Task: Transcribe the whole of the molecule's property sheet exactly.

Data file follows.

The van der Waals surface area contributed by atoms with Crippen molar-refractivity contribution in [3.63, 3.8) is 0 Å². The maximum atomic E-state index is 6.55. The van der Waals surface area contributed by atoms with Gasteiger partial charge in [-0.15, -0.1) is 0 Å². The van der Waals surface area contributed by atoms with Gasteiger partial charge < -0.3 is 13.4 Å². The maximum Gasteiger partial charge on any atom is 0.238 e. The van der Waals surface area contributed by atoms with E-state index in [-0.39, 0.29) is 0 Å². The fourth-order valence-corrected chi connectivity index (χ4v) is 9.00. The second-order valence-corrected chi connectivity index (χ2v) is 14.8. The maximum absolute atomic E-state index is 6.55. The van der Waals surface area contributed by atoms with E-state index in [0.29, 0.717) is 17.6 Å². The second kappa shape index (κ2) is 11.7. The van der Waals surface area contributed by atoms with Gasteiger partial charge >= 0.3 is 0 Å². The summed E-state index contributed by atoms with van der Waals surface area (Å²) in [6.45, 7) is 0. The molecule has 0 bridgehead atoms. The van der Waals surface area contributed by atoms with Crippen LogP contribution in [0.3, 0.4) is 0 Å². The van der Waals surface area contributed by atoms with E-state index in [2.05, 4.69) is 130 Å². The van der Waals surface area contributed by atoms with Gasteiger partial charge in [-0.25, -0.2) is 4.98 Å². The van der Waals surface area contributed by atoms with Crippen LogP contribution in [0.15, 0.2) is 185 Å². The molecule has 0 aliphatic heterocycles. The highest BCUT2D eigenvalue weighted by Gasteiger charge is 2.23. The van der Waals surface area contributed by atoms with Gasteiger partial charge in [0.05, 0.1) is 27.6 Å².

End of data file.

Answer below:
The van der Waals surface area contributed by atoms with Crippen molar-refractivity contribution in [3.63, 3.8) is 0 Å². The maximum atomic E-state index is 6.55. The van der Waals surface area contributed by atoms with Gasteiger partial charge in [-0.15, -0.1) is 0 Å². The van der Waals surface area contributed by atoms with Gasteiger partial charge < -0.3 is 13.4 Å². The maximum Gasteiger partial charge on any atom is 0.238 e. The van der Waals surface area contributed by atoms with E-state index in [-0.39, 0.29) is 0 Å². The fourth-order valence-corrected chi connectivity index (χ4v) is 9.00. The second-order valence-corrected chi connectivity index (χ2v) is 14.8. The maximum absolute atomic E-state index is 6.55. The van der Waals surface area contributed by atoms with E-state index in [0.29, 0.717) is 17.6 Å². The second kappa shape index (κ2) is 11.7. The van der Waals surface area contributed by atoms with Gasteiger partial charge >= 0.3 is 0 Å². The summed E-state index contributed by atoms with van der Waals surface area (Å²) in [6.45, 7) is 0. The molecule has 0 bridgehead atoms. The van der Waals surface area contributed by atoms with Crippen LogP contribution in [0.3, 0.4) is 0 Å². The van der Waals surface area contributed by atoms with E-state index in [2.05, 4.69) is 130 Å². The van der Waals surface area contributed by atoms with Gasteiger partial charge in [-0.25, -0.2) is 4.98 Å². The van der Waals surface area contributed by atoms with Crippen LogP contribution in [0.15, 0.2) is 185 Å². The molecule has 0 aliphatic heterocycles. The highest BCUT2D eigenvalue weighted by Gasteiger charge is 2.23. The van der Waals surface area contributed by atoms with Gasteiger partial charge in [0.05, 0.1) is 27.6 Å².